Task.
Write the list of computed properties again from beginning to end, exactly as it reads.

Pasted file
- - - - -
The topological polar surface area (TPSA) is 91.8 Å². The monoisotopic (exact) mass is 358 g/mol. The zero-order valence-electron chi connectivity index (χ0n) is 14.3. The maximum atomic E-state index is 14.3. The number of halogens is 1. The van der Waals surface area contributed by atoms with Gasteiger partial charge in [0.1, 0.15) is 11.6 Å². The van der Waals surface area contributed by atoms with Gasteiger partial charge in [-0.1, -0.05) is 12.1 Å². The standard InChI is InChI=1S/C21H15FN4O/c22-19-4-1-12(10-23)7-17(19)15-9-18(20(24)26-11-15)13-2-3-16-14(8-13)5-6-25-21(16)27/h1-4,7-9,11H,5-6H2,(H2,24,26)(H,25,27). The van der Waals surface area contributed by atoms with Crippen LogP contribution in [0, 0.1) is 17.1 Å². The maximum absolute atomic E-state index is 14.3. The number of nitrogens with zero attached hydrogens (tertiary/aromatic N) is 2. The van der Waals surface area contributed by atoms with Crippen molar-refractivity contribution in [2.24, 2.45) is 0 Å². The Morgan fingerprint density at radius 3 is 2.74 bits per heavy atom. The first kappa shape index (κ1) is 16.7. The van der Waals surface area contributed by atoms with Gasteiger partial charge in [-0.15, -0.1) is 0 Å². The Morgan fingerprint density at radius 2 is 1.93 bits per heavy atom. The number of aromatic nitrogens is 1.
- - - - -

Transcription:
The topological polar surface area (TPSA) is 91.8 Å². The monoisotopic (exact) mass is 358 g/mol. The zero-order valence-electron chi connectivity index (χ0n) is 14.3. The maximum atomic E-state index is 14.3. The number of halogens is 1. The van der Waals surface area contributed by atoms with Gasteiger partial charge in [0.1, 0.15) is 11.6 Å². The van der Waals surface area contributed by atoms with Gasteiger partial charge in [-0.1, -0.05) is 12.1 Å². The standard InChI is InChI=1S/C21H15FN4O/c22-19-4-1-12(10-23)7-17(19)15-9-18(20(24)26-11-15)13-2-3-16-14(8-13)5-6-25-21(16)27/h1-4,7-9,11H,5-6H2,(H2,24,26)(H,25,27). The van der Waals surface area contributed by atoms with Crippen LogP contribution in [0, 0.1) is 17.1 Å². The maximum absolute atomic E-state index is 14.3. The number of nitrogens with zero attached hydrogens (tertiary/aromatic N) is 2. The van der Waals surface area contributed by atoms with Crippen molar-refractivity contribution in [2.24, 2.45) is 0 Å². The Morgan fingerprint density at radius 3 is 2.74 bits per heavy atom. The first kappa shape index (κ1) is 16.7. The van der Waals surface area contributed by atoms with Gasteiger partial charge in [-0.15, -0.1) is 0 Å². The Morgan fingerprint density at radius 2 is 1.93 bits per heavy atom. The number of aromatic nitrogens is 1.